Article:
Yes, most Graduate Jobs are based on a full-time employment contract for a fixed period of time. You will receive a competitive salary and other benefits depending on the employer and the particular role. Salaries for Graduate Jobs in the Motor Industry are very competitive, with companies having to offer higher salaries to attract the best candidates, with salaries ranging from just over £20,000 per year, to some as high as more than £30,000 per year.
It depends on the individual employer, but the majority of the car manufacturers offer Graduates a company car or a subsidised car scheme, with new cars often replaced every 6 months or a year. You may think that’s a nice thing for them to do, and it is, because you get to drive a brand new car every few months and never have to worry about reliability or servicing costs. But it is also designed to increase the number of cars registered each year, so it is an important part of a brand’s Sales strategy, for employees to regularly change their cars. Some companies offer pension contributions, gym membership, subsidised tickets to events or other activities with partner companies or local organisations.
While specific qualifications may vary from role to role, or company to company, a general rule is that you should achieve at least a 2.1 degree in a subject relevant to your chosen area of study. For technical jobs such as Engineering, Design or Manufacturing, you will need to have studied in a particular subject area in order to be able to qualify, while for non-technical roles such as Finance, HR or Purchasing and Logistics, you should have a degree in a related Business field, but will need to demonstrate how the knowledge learned can transfer over to the job for which you are applying.
Some people think you should apply for a Graduate Job when you have completed, or nearly completed your University Degree course. But this is far too late and you will have missed the best opportunities if you want to go straight from University and into employment. A large number of companies open up their Graduate Recruitment programme around October to December the year before successful Graduates take up roles with the company the following September. Companies are all competing for the best Graduates, so the ones which start earlier have the best chance of securing the best candidates. Be sure that you are one of the chosen ones, and plan when you should apply by doing your research on Graduate Jobs on iwantobea.com.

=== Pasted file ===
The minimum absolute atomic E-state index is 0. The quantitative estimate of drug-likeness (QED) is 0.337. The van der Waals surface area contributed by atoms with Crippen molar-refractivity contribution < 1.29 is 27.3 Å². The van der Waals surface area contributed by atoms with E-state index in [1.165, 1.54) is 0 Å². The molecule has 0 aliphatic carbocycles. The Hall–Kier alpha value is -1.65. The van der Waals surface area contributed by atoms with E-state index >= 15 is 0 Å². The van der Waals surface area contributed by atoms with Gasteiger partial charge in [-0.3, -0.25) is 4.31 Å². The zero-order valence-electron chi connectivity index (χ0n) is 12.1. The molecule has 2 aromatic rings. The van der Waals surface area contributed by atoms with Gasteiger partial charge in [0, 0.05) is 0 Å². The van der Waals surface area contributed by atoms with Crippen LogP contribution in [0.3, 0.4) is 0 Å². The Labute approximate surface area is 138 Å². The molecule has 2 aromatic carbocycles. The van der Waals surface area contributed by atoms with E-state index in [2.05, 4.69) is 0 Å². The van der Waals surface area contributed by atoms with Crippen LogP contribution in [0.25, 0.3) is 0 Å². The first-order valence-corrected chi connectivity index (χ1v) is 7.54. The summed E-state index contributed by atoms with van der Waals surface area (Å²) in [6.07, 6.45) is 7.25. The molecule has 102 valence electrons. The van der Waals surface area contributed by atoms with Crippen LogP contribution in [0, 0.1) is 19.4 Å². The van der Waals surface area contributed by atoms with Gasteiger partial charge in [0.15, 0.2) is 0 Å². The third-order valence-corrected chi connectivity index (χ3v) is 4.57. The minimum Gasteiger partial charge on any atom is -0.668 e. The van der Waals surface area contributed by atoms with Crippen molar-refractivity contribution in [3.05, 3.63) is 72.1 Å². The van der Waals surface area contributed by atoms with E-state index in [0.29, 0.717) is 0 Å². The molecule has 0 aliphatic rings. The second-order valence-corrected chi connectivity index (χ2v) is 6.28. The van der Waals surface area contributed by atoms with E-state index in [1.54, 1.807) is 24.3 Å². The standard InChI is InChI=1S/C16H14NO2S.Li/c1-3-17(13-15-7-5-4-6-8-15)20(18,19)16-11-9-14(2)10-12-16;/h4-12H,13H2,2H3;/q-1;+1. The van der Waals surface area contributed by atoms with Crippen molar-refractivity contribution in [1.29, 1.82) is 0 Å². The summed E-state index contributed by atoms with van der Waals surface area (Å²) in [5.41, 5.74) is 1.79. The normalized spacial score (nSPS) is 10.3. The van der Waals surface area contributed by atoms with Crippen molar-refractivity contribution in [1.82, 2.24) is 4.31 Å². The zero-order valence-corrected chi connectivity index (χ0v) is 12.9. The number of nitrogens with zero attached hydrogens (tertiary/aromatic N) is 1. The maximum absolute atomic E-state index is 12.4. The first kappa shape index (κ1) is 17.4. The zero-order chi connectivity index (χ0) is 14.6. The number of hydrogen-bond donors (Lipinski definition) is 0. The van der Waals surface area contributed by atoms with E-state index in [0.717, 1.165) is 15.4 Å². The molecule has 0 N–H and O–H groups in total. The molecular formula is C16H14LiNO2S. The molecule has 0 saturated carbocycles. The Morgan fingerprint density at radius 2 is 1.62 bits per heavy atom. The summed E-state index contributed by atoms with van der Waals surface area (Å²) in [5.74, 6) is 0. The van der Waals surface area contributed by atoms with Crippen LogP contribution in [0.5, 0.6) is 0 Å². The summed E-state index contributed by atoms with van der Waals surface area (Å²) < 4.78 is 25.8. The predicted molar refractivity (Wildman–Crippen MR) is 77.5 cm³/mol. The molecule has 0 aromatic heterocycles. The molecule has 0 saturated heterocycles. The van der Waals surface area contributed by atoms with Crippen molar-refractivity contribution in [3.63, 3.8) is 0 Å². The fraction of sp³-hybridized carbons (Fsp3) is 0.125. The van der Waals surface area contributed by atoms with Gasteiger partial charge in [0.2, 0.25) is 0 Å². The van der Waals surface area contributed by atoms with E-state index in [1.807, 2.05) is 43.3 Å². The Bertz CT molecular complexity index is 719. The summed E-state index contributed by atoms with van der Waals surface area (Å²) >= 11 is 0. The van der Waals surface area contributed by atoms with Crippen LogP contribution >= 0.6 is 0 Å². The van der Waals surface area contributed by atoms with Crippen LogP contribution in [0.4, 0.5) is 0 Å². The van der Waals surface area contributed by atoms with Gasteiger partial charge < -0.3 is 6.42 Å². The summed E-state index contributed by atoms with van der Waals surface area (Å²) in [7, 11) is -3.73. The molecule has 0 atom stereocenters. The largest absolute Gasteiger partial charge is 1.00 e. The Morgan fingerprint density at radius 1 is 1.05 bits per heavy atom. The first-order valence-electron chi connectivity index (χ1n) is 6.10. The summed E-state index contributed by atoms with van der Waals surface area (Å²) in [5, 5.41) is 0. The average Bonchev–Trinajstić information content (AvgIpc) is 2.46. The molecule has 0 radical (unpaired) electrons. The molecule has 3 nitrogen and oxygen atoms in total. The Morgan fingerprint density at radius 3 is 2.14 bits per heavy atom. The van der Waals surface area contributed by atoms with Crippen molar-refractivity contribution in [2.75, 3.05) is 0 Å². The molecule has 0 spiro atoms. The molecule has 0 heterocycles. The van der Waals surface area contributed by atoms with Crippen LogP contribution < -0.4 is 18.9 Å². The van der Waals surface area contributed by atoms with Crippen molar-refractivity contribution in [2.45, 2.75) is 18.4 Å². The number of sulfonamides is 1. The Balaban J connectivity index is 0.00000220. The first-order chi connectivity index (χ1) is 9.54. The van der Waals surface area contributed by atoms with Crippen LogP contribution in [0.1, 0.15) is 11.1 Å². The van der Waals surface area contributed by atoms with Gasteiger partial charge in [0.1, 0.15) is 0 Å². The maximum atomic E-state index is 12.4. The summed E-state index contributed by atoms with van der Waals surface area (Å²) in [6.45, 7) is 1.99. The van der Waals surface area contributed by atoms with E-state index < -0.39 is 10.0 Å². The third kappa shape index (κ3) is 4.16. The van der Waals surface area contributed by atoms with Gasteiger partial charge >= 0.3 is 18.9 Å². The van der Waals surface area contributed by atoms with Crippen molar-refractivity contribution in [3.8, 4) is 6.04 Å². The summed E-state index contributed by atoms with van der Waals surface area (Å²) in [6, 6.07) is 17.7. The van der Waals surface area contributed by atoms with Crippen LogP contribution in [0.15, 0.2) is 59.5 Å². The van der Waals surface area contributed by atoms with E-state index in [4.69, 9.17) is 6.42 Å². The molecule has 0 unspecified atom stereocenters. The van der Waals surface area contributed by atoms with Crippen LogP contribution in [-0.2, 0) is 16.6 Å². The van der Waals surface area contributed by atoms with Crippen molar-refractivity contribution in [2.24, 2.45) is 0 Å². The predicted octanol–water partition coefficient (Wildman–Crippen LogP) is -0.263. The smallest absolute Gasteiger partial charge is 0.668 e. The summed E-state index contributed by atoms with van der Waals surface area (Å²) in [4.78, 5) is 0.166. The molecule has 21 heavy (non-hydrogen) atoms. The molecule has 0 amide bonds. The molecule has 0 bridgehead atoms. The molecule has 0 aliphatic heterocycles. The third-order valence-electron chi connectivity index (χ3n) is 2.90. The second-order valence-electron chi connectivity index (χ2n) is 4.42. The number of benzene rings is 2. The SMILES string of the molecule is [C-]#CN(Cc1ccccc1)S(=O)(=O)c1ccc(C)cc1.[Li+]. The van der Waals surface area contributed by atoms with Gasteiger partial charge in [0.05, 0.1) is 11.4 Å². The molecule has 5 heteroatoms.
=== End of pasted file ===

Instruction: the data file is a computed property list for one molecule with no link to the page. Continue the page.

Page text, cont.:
It will depend on the individual employer, but most employers will actually look very favourably on candidates who have taken a year out between University and starting a Graduate Job, as long as the year has been spent in a productive activity that is in some way relevant to the company’s business or industry. If you spend a year drinking beer on a beach in Thailand, your sun-tan is not going to get you a job designing a new carbon-fibre composite chassis for McLaren Automotive, but a year spent working with a motor sport team and competing each weekend would certainly get their attention.
Once you’ve identified a company you would like to work for, you can link directly to the Careers page of the company via their page listing on iwantobea.com (registered users only). Each company will have its own recruitment process, but in addition to writing a CV and carefully targeted covering letter explaining why you want to work for that company, you should also expect an interview process which can be telephone interview initially, followed by a face-to-face interview. Many companies are now doing “psychometric” tests either at the application stage, or during 1 or 2 day Assessment activities to which a shortlist of potential Graduates have been invited in order for the company to understand how they interact with each other and which ones best fit the company’s culture and ethics.
Almost certainly. If they don’t look at your facebook or instagram account during the application and recruitment process, they will almost certainly look at it before making an offer to a candidate. That means you should ensure that the material you are showing the world on your social media accounts reflects the type of person that a company wants working for it. Look at all your pictures and posts on social media and try to imagine what someone who doesn’t know you might think about what type of person you are from all the pictures of your time at University. Be ready to answer questions during an interview about content you’ve posted online.